Filing for probate can be difficult, and you may be very confused at first.
Having a loved one pass away is a difficult thing. You’re left with the memories you have of them, knowing you won’t be able to spend time together anymore. But aside from that, you may also be faced with the responsibility of probate.
When a loved one dies, he or she may leave a will behind, naming someone as heir in it. If you’re the heir, then you may be confused regarding what should be done moving forward. Anything regarding probate may be new to you, so you want o make sure you do everything right.
Well, let’s see how you can apply for a probate in this step-by-step guide.
What Is Probate?
Probate is referring to the process of applying for the grant and the estate management document after someone passes away and leaves money and other possessions behind. Basically, when your loved one dies and they leave their estate, they do not directly pass on to you. There’s a whole process that you must go through before the authority to manage the estate is given to you.
The probate process also includes paying off any debts the individual that passed away owed.
Now, whether the deceased person has left a will or not will also influence the situation. When there’s a will, the executors will have to send an application for a grant of probate. Meanwhile, if there’s no will, the next of kin will have to send an application for a letters of administration grant.
Each state has its own laws surrounding probate. Most of the time, they are similar, but there may be a few differences among some states too.
Probate can be formal or informal. In other states, there may be a probate for small estates and probate for large estates. It’s important to be aware of the differences between states.
Applying for Probate
Once you know that you need to file for probate, you need to learn how it’s done, especially if you are applying for it alone. Here are the steps you’ll need to take to apply for probate:
- Register the Loved One’s Death
The first thing you need to do is register the death of the family member. To do this, you must reach out to a registry office, preferably the one in the area where the individual passed away. There may be hospitals with registry offices as well. Bear in mind that you must register the death within 5 days of it occurring.
You will need a death certificate copy of each asset that the deceased owned, such as their credit card, bank account, and others. This is one of the reasons why registering the death is so important.
Following the registration, you will obtain a Certificate of Registration of Death.
- Look for a Potential Will
Sometimes, a person will not leave a will, or they will have one but will not reveal it to their loved ones before the death. It’s crucial to find out if there is a will. Ideally, you should start looking for it as soon as possible, especially during the first week after the death.
The will includes important details, such as who the heir is, what the funeral should be like, and so on. If nobody has been named as an executor, things can get quite tricky. The same can be said when someone cannot become the executor despite being named one.
But if there is no will, the distribution of assets will happen differently, especially as each state has their own intestacy rules.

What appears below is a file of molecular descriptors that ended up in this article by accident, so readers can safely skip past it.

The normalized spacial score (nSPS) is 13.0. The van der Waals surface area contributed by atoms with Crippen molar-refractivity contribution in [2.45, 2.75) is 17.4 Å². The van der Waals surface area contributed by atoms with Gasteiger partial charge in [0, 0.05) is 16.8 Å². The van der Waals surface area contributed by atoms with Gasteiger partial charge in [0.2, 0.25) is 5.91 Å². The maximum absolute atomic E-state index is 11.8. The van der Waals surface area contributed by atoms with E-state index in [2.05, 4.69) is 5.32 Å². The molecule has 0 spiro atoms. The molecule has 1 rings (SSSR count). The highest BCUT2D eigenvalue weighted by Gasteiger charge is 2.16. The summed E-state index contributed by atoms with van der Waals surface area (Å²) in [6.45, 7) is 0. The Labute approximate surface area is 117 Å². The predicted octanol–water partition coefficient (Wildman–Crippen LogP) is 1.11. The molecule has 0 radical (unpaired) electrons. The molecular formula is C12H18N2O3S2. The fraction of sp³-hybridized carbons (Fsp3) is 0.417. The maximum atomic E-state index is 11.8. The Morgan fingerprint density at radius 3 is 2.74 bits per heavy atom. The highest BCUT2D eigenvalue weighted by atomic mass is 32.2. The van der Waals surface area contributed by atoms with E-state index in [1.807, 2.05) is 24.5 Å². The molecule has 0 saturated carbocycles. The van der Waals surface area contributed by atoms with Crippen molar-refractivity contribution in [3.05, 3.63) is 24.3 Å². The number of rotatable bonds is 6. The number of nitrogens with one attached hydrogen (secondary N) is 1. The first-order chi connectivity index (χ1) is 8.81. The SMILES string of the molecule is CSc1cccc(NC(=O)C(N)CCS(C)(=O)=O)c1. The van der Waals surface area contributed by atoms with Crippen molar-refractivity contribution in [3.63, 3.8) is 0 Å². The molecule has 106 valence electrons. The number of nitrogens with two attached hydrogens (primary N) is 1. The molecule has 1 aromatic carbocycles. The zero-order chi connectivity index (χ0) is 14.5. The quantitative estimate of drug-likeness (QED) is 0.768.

- Check the Value of the Estate
Before making any decisions regarding the estate and the inheritance task, it’s important to investigate the value of the estate.
To do so, you should list down everything the deceased possessed, such as their mortgage, credit cards, properties and so on. Then, reach out to all building societies, banks and companies and find out the value of the assets. Bear in mind that joint assets should also be valued.
And if any gifts were made during the 7 years prior to the person passing away, it should also be considered when you value the estate.
- Apply for Probate
Now, it is time to apply for probate. To do so, you must file a petition with the court. You’ll need a death certificate copy for this, as well as a copy of the will. Before opening the probate, the court will look over all the documents you provided and device who should be the executor of the estate.
In situations where the will already picked an executor, the court will generally approve of this. Obviously, when nobody is named as executor in the will or when the named person cannot act as executor or doesn’t want to, someone else will be chosen.
- Issue a Bond
When someone becomes an executor, a bond will have to be obtained to keep them safe from potential claims for fraud. When they make errors that affect the heirs or estate, the bond will cover the costs.
- Sending Notice to Creditors
An executor will have the responsibility to send notice to creditors as soon as they’re named. Each state has its own laws regarding this process. Some require sending letters to the creditors, while others simply require publishing notices in the local newspaper.
- Paying Estate Taxes
Paying estate taxes is a must for executors. The individual has the responsibility to file any personal or business tax returns, but also pay any money amounts the deceased owed. It’s an important step before the distribution of the estate.
- Distributing the Estate
The executor will then have to distribute the estate properly to the named heirs once everything is done. The deceased’s property may have to be distributed to a new owner, or funds must be given to different family members.
Filing for probate can be difficult, and you may be very confused at first. In New York, most estates will have to go through probate. The best thing to do if you find yourself in a difficult situation is hire a New York probate lawyer to help you.